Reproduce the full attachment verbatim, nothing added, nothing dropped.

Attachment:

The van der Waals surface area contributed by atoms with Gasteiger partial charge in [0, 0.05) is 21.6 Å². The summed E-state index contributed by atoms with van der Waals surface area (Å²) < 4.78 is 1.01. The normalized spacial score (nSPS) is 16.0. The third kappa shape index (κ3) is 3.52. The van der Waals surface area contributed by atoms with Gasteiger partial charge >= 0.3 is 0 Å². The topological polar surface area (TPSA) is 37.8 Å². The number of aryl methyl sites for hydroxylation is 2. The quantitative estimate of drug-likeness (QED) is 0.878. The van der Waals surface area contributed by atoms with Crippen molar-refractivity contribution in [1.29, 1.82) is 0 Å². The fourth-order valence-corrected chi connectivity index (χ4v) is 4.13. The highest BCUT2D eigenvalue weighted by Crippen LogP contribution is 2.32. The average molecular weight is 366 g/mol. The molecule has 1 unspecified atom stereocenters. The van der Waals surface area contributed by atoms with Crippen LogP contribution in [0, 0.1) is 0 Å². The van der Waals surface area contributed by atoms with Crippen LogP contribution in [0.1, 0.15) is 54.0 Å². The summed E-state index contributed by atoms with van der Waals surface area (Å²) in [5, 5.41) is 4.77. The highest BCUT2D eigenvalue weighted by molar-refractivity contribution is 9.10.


The van der Waals surface area contributed by atoms with Gasteiger partial charge in [0, 0.05) is 21.6 Å². The summed E-state index contributed by atoms with van der Waals surface area (Å²) < 4.78 is 1.01. The normalized spacial score (nSPS) is 16.0. The third kappa shape index (κ3) is 3.52. The van der Waals surface area contributed by atoms with Gasteiger partial charge >= 0.3 is 0 Å². The topological polar surface area (TPSA) is 37.8 Å². The number of aryl methyl sites for hydroxylation is 2. The quantitative estimate of drug-likeness (QED) is 0.878. The van der Waals surface area contributed by atoms with Crippen molar-refractivity contribution in [1.29, 1.82) is 0 Å². The fourth-order valence-corrected chi connectivity index (χ4v) is 4.13. The highest BCUT2D eigenvalue weighted by Crippen LogP contribution is 2.32. The average molecular weight is 366 g/mol. The molecule has 1 unspecified atom stereocenters. The van der Waals surface area contributed by atoms with Crippen LogP contribution in [0, 0.1) is 0 Å². The van der Waals surface area contributed by atoms with Crippen LogP contribution in [0.1, 0.15) is 54.0 Å². The summed E-state index contributed by atoms with van der Waals surface area (Å²) in [5, 5.41) is 4.77. The highest BCUT2D eigenvalue weighted by molar-refractivity contribution is 9.10.